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Article retrieved from Helicopter Investor
Pity the poor old heavy helicopter. She spends years in storage during the downturn in the offshore energy sector. Then, when oil and gas markets finally start to pick up, the heavy helicopter risks finding herself edged out but the younger and more glamorous super-medium and medium helicopters. But reports of her demise would be far overstated, according to industry insiders consulted by Helicopter Investor.
“Heavies are likely to continue to play a role in the helicopter industry in the foreseeable future due to their unique capabilities in terms of payload, and range, albeit on a smaller scale than previously,” Sara Dhariwal, senior aviation analyst, at Cirium Ascend Consultancy tells Helicopter Investor. “This prediction is supported by the Cirium 2023 Helicopter Fleet Forecast, estimating the heavies to take around a 1% share of all deliveries over the next decade. This is down 4% on the most recent 10 years.”
In contrast, super-mediums – the AW189 and H175 – are forecasted to take a 4% share of all new deliveries. Focusing on the offshore sector, the fleet development seems to indicate that the super-mediums are indeed chipping away at the S92s. “Combined, the AW189 and H175 now have almost a 30% share of the total super-medium/S92A fleet in offshore configuration,” says Dhariwal.
Cirium defines a heavy helicopter as having a typical maximum take-off weight (MTOW) of up to 8.6t, with a typical seating capacity of 19-26. The main markets for heavy helicopter missions are search-and-rescue (SAR), offshore, utility and law enforcement. The consultancy’s Cirium 2023 Helicopter Fleet Forecast expects the main new demand to be for SAR, utility and law enforcement to be served by H215s, Surions and S-70s.
Brad Shaen, director and founder, International Aviation Marketing asserts the case for heavies like this: “Heavy helicopters are absolutely essential in the energy sector as there are missions that can only effectively be serviced by an S92 and previously and H225.”
The biggest challenge that faces the S92 helicopter programme is the product support provided by the manufacturer, Shaen tells us. “If Sikorsky can support the market with spares, the S92 will continue to dominate the space and I expect that new orders will be placed. If they can’t, the super-mediums will flourish and/or we may see the re-entry of the H225 into the energy sector.” (Pictured, courtesy of Sikorsky, is an S-92 helicopter).
Dhariwal tells us heavy helicopters continue to deliver compelling advantages in key markets. Not least they offer superior payload, longer range and a higher seating capacity than any other helicopter category. All these qualities are important in different measures depending on the missions it serves. “For an example, there has been a surge in demand from the firefighting sector for the SuperPumas as operators are looking to replace the Russian-built KA-32s following the conflict in Ukraine,” says Dhariwal. “For certain offshore missions off the coast of Canada, the range and payload of a heavy is required complete a return journey to the oil rigs furthest offshore without having to refuel.”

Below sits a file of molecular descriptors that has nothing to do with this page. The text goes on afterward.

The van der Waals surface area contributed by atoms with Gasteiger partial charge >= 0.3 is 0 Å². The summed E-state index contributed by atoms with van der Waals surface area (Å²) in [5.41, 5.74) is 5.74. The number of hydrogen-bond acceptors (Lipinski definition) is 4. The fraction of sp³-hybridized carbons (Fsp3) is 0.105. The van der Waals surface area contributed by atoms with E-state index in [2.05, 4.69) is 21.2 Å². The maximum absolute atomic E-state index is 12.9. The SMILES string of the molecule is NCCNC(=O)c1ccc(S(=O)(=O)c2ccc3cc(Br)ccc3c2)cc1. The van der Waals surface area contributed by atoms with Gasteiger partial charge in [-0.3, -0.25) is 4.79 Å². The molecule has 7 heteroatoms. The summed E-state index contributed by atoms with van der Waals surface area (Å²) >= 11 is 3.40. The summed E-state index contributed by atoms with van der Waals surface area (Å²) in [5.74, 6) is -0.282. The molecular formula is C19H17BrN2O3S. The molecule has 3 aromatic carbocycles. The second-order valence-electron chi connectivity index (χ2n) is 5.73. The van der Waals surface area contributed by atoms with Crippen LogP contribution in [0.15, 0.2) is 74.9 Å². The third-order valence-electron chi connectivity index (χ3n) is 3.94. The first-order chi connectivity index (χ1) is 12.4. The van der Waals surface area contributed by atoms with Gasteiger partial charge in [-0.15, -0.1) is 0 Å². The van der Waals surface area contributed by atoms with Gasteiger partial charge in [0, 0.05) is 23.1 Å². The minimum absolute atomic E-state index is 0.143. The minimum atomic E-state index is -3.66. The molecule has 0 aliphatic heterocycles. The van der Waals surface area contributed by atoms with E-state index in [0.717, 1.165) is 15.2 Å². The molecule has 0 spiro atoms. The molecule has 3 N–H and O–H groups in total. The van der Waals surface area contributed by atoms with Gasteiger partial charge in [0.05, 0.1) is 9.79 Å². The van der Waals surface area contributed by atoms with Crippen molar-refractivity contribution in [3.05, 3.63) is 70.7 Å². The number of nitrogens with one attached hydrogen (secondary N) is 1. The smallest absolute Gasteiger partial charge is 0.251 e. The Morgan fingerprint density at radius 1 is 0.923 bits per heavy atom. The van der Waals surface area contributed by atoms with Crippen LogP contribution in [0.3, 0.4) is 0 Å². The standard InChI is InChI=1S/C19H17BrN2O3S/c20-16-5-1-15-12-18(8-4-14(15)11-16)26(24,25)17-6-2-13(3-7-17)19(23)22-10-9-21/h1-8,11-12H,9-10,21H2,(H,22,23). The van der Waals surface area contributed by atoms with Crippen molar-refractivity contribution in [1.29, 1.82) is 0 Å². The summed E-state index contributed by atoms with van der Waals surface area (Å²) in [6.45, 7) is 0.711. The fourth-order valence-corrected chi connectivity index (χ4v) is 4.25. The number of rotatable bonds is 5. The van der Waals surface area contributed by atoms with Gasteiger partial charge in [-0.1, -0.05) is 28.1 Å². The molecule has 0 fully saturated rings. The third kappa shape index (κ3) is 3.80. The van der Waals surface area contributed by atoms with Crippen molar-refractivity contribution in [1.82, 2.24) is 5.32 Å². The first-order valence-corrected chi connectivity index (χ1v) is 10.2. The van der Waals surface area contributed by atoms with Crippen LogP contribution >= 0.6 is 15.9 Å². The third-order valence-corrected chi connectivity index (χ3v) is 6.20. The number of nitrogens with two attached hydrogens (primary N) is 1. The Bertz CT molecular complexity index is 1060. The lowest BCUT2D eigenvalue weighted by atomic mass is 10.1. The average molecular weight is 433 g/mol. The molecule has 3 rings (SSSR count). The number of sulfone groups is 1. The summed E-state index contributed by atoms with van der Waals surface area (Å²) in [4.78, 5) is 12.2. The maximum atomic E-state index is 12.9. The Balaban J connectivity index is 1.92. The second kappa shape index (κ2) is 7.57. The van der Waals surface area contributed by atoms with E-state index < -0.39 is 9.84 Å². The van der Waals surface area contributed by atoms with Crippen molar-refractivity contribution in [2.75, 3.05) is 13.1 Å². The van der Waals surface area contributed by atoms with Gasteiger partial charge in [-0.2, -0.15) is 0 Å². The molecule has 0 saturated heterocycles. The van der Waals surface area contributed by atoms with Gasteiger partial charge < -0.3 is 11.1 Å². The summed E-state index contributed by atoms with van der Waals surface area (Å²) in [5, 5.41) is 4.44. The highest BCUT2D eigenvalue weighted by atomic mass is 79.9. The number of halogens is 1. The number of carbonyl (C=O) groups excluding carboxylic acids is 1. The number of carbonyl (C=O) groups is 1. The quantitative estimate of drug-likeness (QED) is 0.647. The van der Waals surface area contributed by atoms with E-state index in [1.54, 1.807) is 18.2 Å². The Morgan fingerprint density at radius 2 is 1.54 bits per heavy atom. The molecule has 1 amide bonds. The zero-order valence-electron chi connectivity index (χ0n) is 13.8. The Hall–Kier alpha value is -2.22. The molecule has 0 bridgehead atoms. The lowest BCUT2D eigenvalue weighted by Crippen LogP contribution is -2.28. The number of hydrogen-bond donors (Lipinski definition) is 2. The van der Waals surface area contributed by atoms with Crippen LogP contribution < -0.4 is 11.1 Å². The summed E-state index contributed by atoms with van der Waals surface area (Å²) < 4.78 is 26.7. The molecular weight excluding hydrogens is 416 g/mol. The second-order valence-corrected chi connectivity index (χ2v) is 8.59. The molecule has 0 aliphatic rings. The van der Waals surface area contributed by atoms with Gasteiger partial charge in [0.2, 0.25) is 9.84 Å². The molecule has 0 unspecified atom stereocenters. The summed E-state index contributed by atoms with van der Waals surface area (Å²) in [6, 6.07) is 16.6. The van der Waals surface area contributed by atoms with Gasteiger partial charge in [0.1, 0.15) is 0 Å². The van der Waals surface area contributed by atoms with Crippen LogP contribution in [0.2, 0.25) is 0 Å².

Picking up on the theme of storage, Cirium says the storage rate for Sikorsky S-92s has improved significantly from a high of about 15% at the end of 2021 to just under 10% today. Apparently, some of the stored aircraft are awaiting parts and maintenance repair and overall (MRO) capacity – after which they are expected to return to service.
The most recent delivery of an S-92A into the offshore market was in 2019. Nearly 90% of the current S-92A fleet are between 10-20 years old, according to Cirium Fleets Analyzer. With the OEM recently announcing it is cancelling plans for the upgrade variant – the S-92B – it is unlikely we will see significant new deliveries for the type, says Cirium.
Dhariwal highlights recent comments from Leon Silva, head of Global Commercial and Military Systems at Sikorsky that while the manufacturer had decided not to pursue the S92B, they are still producing S92A helicopters. “They are due to deliver SAR aircraft in 2023 and order books are open,” says Dhariwal. “Whether a new final production line (FAL) will be announced is yet to be confirmed.”
For now, the S-92A remains dominant in the offshore sector, with very limited numbers of Airbus Helicopter H225s returning to this sector following its temporary grounding. “Airbus has however continued to deliver H225s and H215s to other segments within the civil sector, with the most recent one delivered to Japan for utility use earlier this year,” says Dhariwal. But fleet development seems to indicate that the super-mediums are indeed chipping away at the S92s, she adds.
So, could heavy helicopter find new demand in the construction of offshore wind installations. Not according to our industry insiders, “No, they are too big and not cost effective for the wind sector,” says Shaen at International Aviation Marketing. “Maybe one day, if the wind farm is further offshore.” Dhariwal is equally sceptical: “As it stands today, a heavy is unlikely to be a viable option to use for offshore wind. Moving forward, it may depend on the logistics of the operations.”
Plus, there is another large helicopter waiting to enter the market – the Bell 525 Relentless, Dhariwal reminds us. The type was launched in 2012 and deliveries are expected to start imminently. “That means that whilst the market appears to be getting smaller for the larger types, there is now more competition in the space than ever before. The question is whether there is room in the segment for all of them, and if not, which one will come out on top?”
Whatever the impact of the Bell 525 Relentless, it looks like any suggestion of heavy helicopters’ forthcoming demise are entirely premature. If you enjoyed reading this article, please sign up for our free newsletter.